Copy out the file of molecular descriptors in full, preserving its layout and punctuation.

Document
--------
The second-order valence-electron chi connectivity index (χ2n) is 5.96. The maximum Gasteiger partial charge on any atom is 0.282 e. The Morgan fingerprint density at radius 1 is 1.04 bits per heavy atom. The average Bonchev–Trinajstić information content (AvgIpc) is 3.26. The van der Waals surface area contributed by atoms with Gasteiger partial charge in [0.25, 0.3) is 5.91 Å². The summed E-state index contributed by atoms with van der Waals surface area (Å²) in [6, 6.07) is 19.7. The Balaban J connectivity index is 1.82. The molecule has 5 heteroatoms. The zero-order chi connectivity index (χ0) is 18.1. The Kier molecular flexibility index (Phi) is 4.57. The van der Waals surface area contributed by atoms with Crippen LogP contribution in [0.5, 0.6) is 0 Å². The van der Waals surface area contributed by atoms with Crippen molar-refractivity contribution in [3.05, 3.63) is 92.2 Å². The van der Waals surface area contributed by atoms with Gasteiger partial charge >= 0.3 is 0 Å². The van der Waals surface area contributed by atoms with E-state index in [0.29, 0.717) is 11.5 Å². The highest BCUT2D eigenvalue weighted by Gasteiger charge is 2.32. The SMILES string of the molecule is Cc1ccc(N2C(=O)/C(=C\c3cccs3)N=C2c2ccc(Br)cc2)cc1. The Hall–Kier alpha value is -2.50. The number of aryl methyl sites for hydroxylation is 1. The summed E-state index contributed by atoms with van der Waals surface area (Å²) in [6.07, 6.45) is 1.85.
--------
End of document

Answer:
The second-order valence-electron chi connectivity index (χ2n) is 5.96. The maximum Gasteiger partial charge on any atom is 0.282 e. The Morgan fingerprint density at radius 1 is 1.04 bits per heavy atom. The average Bonchev–Trinajstić information content (AvgIpc) is 3.26. The van der Waals surface area contributed by atoms with Gasteiger partial charge in [0.25, 0.3) is 5.91 Å². The summed E-state index contributed by atoms with van der Waals surface area (Å²) in [6, 6.07) is 19.7. The Balaban J connectivity index is 1.82. The molecule has 5 heteroatoms. The zero-order chi connectivity index (χ0) is 18.1. The Kier molecular flexibility index (Phi) is 4.57. The van der Waals surface area contributed by atoms with Crippen LogP contribution in [0.5, 0.6) is 0 Å². The van der Waals surface area contributed by atoms with Crippen molar-refractivity contribution in [3.05, 3.63) is 92.2 Å². The van der Waals surface area contributed by atoms with Gasteiger partial charge >= 0.3 is 0 Å². The van der Waals surface area contributed by atoms with E-state index in [0.29, 0.717) is 11.5 Å². The highest BCUT2D eigenvalue weighted by Gasteiger charge is 2.32. The SMILES string of the molecule is Cc1ccc(N2C(=O)/C(=C\c3cccs3)N=C2c2ccc(Br)cc2)cc1. The Hall–Kier alpha value is -2.50. The number of aryl methyl sites for hydroxylation is 1. The summed E-state index contributed by atoms with van der Waals surface area (Å²) in [6.07, 6.45) is 1.85.